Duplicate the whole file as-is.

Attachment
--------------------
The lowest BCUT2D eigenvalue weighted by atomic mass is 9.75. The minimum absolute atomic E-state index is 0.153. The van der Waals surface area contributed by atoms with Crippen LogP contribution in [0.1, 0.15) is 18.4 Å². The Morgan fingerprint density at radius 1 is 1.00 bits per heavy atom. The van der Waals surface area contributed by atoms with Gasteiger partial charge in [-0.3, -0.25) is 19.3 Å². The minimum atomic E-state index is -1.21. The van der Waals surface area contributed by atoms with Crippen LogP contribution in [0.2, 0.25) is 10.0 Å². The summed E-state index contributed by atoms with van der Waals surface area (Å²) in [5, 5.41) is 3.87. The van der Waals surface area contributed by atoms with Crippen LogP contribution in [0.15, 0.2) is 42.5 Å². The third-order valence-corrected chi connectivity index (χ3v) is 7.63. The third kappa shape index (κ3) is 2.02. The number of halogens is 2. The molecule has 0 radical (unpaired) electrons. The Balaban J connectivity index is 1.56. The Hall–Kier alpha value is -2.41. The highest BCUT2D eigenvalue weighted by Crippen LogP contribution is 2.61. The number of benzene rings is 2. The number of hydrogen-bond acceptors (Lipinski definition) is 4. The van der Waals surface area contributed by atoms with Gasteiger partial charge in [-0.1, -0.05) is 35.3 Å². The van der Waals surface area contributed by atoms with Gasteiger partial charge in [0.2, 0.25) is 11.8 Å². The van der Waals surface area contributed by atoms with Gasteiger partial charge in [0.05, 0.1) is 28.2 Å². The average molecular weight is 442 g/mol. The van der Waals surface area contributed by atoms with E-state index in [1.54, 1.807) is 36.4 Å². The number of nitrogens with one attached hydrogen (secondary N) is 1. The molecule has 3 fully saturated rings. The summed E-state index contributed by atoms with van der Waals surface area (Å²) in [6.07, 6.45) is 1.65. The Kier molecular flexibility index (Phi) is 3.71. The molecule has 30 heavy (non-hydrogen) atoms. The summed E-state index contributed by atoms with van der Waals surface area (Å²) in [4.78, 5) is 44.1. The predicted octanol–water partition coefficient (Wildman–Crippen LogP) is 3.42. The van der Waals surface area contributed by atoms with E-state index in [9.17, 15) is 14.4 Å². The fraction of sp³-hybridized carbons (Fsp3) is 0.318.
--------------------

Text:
The lowest BCUT2D eigenvalue weighted by atomic mass is 9.75. The minimum absolute atomic E-state index is 0.153. The van der Waals surface area contributed by atoms with Crippen LogP contribution in [0.1, 0.15) is 18.4 Å². The Morgan fingerprint density at radius 1 is 1.00 bits per heavy atom. The van der Waals surface area contributed by atoms with Gasteiger partial charge in [-0.3, -0.25) is 19.3 Å². The minimum atomic E-state index is -1.21. The van der Waals surface area contributed by atoms with Crippen LogP contribution in [0.2, 0.25) is 10.0 Å². The summed E-state index contributed by atoms with van der Waals surface area (Å²) in [5, 5.41) is 3.87. The van der Waals surface area contributed by atoms with Crippen LogP contribution in [0.15, 0.2) is 42.5 Å². The third-order valence-corrected chi connectivity index (χ3v) is 7.63. The third kappa shape index (κ3) is 2.02. The number of halogens is 2. The molecule has 0 radical (unpaired) electrons. The Balaban J connectivity index is 1.56. The Hall–Kier alpha value is -2.41. The highest BCUT2D eigenvalue weighted by Crippen LogP contribution is 2.61. The number of benzene rings is 2. The number of hydrogen-bond acceptors (Lipinski definition) is 4. The van der Waals surface area contributed by atoms with Gasteiger partial charge in [-0.1, -0.05) is 35.3 Å². The van der Waals surface area contributed by atoms with Gasteiger partial charge in [0.2, 0.25) is 11.8 Å². The van der Waals surface area contributed by atoms with Gasteiger partial charge in [0.05, 0.1) is 28.2 Å². The average molecular weight is 442 g/mol. The van der Waals surface area contributed by atoms with E-state index in [1.54, 1.807) is 36.4 Å². The number of nitrogens with one attached hydrogen (secondary N) is 1. The molecule has 3 fully saturated rings. The summed E-state index contributed by atoms with van der Waals surface area (Å²) in [6.07, 6.45) is 1.65. The Kier molecular flexibility index (Phi) is 3.71. The molecule has 30 heavy (non-hydrogen) atoms. The summed E-state index contributed by atoms with van der Waals surface area (Å²) in [4.78, 5) is 44.1. The predicted octanol–water partition coefficient (Wildman–Crippen LogP) is 3.42. The van der Waals surface area contributed by atoms with E-state index in [9.17, 15) is 14.4 Å². The fraction of sp³-hybridized carbons (Fsp3) is 0.318.